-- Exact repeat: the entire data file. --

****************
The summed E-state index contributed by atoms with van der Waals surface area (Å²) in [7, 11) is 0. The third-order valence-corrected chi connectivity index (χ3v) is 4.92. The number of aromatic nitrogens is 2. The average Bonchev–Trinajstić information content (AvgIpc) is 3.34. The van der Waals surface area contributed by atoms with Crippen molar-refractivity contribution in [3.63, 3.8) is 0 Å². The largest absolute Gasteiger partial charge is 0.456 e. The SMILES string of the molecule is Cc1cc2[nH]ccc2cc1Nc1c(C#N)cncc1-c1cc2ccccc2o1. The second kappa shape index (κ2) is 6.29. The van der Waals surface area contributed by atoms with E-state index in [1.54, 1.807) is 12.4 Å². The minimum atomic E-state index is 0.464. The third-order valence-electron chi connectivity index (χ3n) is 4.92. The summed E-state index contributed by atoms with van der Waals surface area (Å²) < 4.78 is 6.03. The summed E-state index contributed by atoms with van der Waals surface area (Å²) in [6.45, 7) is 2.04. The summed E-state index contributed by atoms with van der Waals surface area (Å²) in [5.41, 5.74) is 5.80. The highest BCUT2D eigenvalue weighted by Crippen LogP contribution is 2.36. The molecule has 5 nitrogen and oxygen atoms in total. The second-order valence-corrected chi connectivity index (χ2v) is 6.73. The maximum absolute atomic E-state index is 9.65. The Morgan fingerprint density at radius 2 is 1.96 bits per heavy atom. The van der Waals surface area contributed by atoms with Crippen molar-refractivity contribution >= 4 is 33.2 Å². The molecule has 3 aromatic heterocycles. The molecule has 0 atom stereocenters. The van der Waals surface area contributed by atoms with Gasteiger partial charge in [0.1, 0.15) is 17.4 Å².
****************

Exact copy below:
The summed E-state index contributed by atoms with van der Waals surface area (Å²) in [7, 11) is 0. The third-order valence-corrected chi connectivity index (χ3v) is 4.92. The number of aromatic nitrogens is 2. The average Bonchev–Trinajstić information content (AvgIpc) is 3.34. The van der Waals surface area contributed by atoms with Crippen molar-refractivity contribution in [3.63, 3.8) is 0 Å². The largest absolute Gasteiger partial charge is 0.456 e. The SMILES string of the molecule is Cc1cc2[nH]ccc2cc1Nc1c(C#N)cncc1-c1cc2ccccc2o1. The second kappa shape index (κ2) is 6.29. The van der Waals surface area contributed by atoms with E-state index in [1.54, 1.807) is 12.4 Å². The minimum atomic E-state index is 0.464. The third-order valence-electron chi connectivity index (χ3n) is 4.92. The summed E-state index contributed by atoms with van der Waals surface area (Å²) < 4.78 is 6.03. The summed E-state index contributed by atoms with van der Waals surface area (Å²) in [6.45, 7) is 2.04. The summed E-state index contributed by atoms with van der Waals surface area (Å²) in [5.41, 5.74) is 5.80. The highest BCUT2D eigenvalue weighted by Crippen LogP contribution is 2.36. The molecule has 5 nitrogen and oxygen atoms in total. The second-order valence-corrected chi connectivity index (χ2v) is 6.73. The maximum absolute atomic E-state index is 9.65. The Morgan fingerprint density at radius 2 is 1.96 bits per heavy atom. The van der Waals surface area contributed by atoms with Crippen molar-refractivity contribution >= 4 is 33.2 Å². The molecule has 3 aromatic heterocycles. The molecule has 0 atom stereocenters. The van der Waals surface area contributed by atoms with Gasteiger partial charge in [0.1, 0.15) is 17.4 Å².